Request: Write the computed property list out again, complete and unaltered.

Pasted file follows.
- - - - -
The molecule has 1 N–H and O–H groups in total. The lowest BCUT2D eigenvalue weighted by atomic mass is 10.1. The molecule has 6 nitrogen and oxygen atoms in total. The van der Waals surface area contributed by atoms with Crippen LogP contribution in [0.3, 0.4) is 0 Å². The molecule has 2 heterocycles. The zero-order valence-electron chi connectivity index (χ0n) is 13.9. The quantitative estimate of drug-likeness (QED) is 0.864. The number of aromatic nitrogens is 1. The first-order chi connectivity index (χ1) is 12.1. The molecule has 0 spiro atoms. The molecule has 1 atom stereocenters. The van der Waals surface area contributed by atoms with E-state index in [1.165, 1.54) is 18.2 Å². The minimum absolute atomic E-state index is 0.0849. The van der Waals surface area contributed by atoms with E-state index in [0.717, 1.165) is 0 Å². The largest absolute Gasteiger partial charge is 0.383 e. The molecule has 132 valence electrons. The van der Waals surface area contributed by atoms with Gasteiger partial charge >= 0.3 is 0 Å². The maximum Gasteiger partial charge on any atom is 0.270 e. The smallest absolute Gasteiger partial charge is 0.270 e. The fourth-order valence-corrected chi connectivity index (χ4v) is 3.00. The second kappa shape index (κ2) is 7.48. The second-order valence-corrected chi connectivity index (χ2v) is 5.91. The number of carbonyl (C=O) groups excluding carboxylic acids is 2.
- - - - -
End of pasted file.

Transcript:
The molecule has 1 N–H and O–H groups in total. The lowest BCUT2D eigenvalue weighted by atomic mass is 10.1. The molecule has 6 nitrogen and oxygen atoms in total. The van der Waals surface area contributed by atoms with Crippen LogP contribution in [0.3, 0.4) is 0 Å². The molecule has 2 heterocycles. The zero-order valence-electron chi connectivity index (χ0n) is 13.9. The quantitative estimate of drug-likeness (QED) is 0.864. The number of aromatic nitrogens is 1. The first-order chi connectivity index (χ1) is 12.1. The molecule has 0 spiro atoms. The molecule has 1 atom stereocenters. The van der Waals surface area contributed by atoms with E-state index in [1.165, 1.54) is 18.2 Å². The minimum absolute atomic E-state index is 0.0849. The van der Waals surface area contributed by atoms with E-state index in [0.717, 1.165) is 0 Å². The largest absolute Gasteiger partial charge is 0.383 e. The molecule has 132 valence electrons. The van der Waals surface area contributed by atoms with Gasteiger partial charge >= 0.3 is 0 Å². The maximum Gasteiger partial charge on any atom is 0.270 e. The smallest absolute Gasteiger partial charge is 0.270 e. The fourth-order valence-corrected chi connectivity index (χ4v) is 3.00. The second kappa shape index (κ2) is 7.48. The second-order valence-corrected chi connectivity index (χ2v) is 5.91. The number of carbonyl (C=O) groups excluding carboxylic acids is 2.